Taking it forward
Staying on the nutrition, exercise wagon
Wow, look at our Calgary Herald Health Club Challenge finalists.
Next Thursday we announce the winners of the 12-week challenge (including the At Home challenge winners), but we think you’ll agree that all three of our finalists — Karen, Sharleen and Tracy — are worthy of the title for having made some remarkable transformations to their bodies, minds and spirits.
They look fitter, stronger, healthier and happier, as does Theresa Tayler, the Herald reporter who both followed their progress and participated in the challenge.
We all love a makeover, whether it’s homes, closets or bodies. The seemingly hopeless beginning. The ups, the downs, the swearing and the tears. The drama in the buildup to the big reveal. Ta-da!
But what happens when the contest is over, the cameras turn elsewhere and life goes back to so-called normal? How do you take the changes you’ve made with the help of professionals and stay the course on your own?
We tapped head trainer Stan Peake and registered dietitian Stefanie Copple of INLIV for some pointers on taking it forward.
Keeping nutrition on track
“To keep moving forward with these healthy changes, it is crucial that you do not view these changes as temporary — more commonly referred to as a ‘diet,’ ” writes Copple in an e-mail.
In other worlds, plan on eating healthily — with fewer calories — for life. The hard truth is that, as you lose weight, your metabolic rate decreases.
“Because your body burns fewer calories at a lower weight, it is important to understand that the reduced calorie intake has to be maintained forever to maintain this reduced weight,” she explains.
“Bottom line: if you are not happy with your calorie intake now and feel your diet is overly restrictive, you will eventually return to old habits. It is better to build eating habits that you can continue forever and be happy and maintain a steady weight.”
No foods or beverages are forbidden. Making a favourite food or drink a no-no sets you up to eventually give in and binge-eat it, she warns.
A better strategy is to have one small “joy food” — i.e. cookies, wine or chocolate — a day, or two “joy meals” a week.
The key? Savour every single bite and calorie. If you find you’re not fully tasting the treat, stop eating it!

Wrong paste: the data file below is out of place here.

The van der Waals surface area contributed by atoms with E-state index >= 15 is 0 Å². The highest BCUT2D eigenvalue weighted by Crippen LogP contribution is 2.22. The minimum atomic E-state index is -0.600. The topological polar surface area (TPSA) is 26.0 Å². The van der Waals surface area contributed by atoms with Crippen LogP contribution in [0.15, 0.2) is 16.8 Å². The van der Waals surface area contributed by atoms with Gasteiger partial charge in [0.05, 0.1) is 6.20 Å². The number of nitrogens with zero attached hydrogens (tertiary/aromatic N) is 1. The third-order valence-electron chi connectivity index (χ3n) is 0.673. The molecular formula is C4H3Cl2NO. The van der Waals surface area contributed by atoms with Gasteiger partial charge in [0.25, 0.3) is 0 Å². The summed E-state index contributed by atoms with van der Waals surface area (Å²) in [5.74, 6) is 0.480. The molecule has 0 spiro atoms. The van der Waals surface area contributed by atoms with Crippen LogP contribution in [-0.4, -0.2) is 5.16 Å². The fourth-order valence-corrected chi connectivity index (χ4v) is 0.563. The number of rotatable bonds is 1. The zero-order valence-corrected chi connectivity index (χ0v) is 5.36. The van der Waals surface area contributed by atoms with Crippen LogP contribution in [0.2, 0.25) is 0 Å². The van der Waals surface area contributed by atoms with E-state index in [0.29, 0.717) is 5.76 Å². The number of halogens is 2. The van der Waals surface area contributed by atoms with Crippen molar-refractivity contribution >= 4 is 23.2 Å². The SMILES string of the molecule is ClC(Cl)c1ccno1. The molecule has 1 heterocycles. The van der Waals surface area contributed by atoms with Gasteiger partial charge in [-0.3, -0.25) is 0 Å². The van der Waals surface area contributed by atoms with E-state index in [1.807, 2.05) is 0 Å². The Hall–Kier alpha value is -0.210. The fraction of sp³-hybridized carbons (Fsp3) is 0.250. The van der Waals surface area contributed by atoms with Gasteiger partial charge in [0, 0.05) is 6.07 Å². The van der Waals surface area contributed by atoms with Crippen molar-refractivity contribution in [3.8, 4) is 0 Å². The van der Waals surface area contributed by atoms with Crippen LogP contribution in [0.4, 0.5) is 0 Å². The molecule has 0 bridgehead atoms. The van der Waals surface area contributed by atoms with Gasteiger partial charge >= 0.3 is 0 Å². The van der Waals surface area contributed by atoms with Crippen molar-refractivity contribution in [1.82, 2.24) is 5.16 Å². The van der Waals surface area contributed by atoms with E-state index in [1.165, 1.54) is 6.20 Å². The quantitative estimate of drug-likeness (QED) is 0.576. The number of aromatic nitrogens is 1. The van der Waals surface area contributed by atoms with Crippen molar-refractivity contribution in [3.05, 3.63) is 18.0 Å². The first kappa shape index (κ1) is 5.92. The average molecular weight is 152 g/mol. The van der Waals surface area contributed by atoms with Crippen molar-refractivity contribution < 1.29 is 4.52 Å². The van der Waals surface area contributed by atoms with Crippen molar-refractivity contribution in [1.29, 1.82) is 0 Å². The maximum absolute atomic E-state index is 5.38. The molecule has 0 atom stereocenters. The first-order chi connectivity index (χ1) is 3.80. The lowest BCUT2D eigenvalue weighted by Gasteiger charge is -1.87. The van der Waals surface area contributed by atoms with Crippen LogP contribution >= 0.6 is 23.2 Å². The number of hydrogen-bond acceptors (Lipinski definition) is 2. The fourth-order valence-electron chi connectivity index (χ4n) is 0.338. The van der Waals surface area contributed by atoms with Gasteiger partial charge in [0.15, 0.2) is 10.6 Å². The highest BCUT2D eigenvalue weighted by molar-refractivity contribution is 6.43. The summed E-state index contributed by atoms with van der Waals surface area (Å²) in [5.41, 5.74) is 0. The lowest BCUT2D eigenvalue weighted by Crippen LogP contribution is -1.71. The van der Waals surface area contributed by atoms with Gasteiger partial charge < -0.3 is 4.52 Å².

Other strategies: Planning the week’s meals and snacks ahead is crucial. Stick a dry-erase board on the fridge or in your pantry and write down your weekly menu; use it to develop a shopping list.
Serve a grain, a fruit or vegetable and a protein source at every meal. Never skip meals or go more than four hours without eating. This ensures you get adequate nutrients and that you don’t over-eat, especially at night.
Keeping a food journal will help you decipher the difference between emotional and physical hunger. Record when and what you’re eating and how you’re feeling to track patterns.
At the same time, record everything that made you successful throughout the three-month challenge, says Copple: “Everything on this list is what you need to continue to do until it becomes second nature. For example, if you used a food journal to keep accountable of your intake, continue it.”
She urges people to seek nutrition information from reliable sources such as the Dietitians of Canada website (dietitians.ca), or by consulting with a registered dietitian, noting that many health benefits plans cover the cost of these services.
Moving fitness forward
Peake says he’s “really happy” with this year’s Health Club finalists because they’re already working on new fitness goals.
“One is focused on the Ride to Conquer Cancer, another is doing the HSBC half-marathon in May and the third is hiking Machu Picchu,” he says.
“They’ve gone from a big life change and a physical transformation right into the next thing. They’re celebrating their victories, but they all have something they’re working toward, right now. There’s no time to go back to bad habits.”
You need three things to succeed at an exercise program: a written goal, a plan and a reward or accountability system.
Without all three, it’s tough to make any significant change, he says, adding that it’s a lot easier to make a viable plan and stick to it with the help of a fitness professional or an organization such as The Running Room.
All three contestants have opted to continue with a regimented personal training program once or twice a week at INLIV, supplemented by lower-cost group fitness classes at INLIV and elsewhere.
Change your exercise program every three months; otherwise, your body and brain plateau. If you keep plugging away at the same workout year after year, says Peake, you can expect to pile on one pound a year — that’s 10 pounds every decade.
He recommends switching up your workout and goal setting to coincide with the seasons.
For example, you might want to focus your fitness program to get in shape for spring running, a big hike in summer, a canoe trip in fall or skiing in winter.
The buddy system will help keep you account- able. Guilt is a powerful motivator, but so is the desire to not let down a friend. And getting the family involved, whether it’s skiing, hiking or playing soccer at the park, is one more way to ensure fitness happens.
“If you promised, just try sleeping in and disappointing the kids,” he says.
Reward yourself. If you work out three times a week and burned 1,500 calories, let yourself have that 150-calorie piece of chocolate cake.
Ask for fitness related items — sporting gear, lift tickets, experiences or activities — as gifts. And build activities into vacations. Instead of sitting on the beach the whole time, look into renting bicycles or kayaks.
Ultimately, the goal is to create a happier person, not a gym rat, says Peake. Do the activities you enjoy, be it dancing, hiking or bicycling, so that fitness becomes pleasurable and lasting.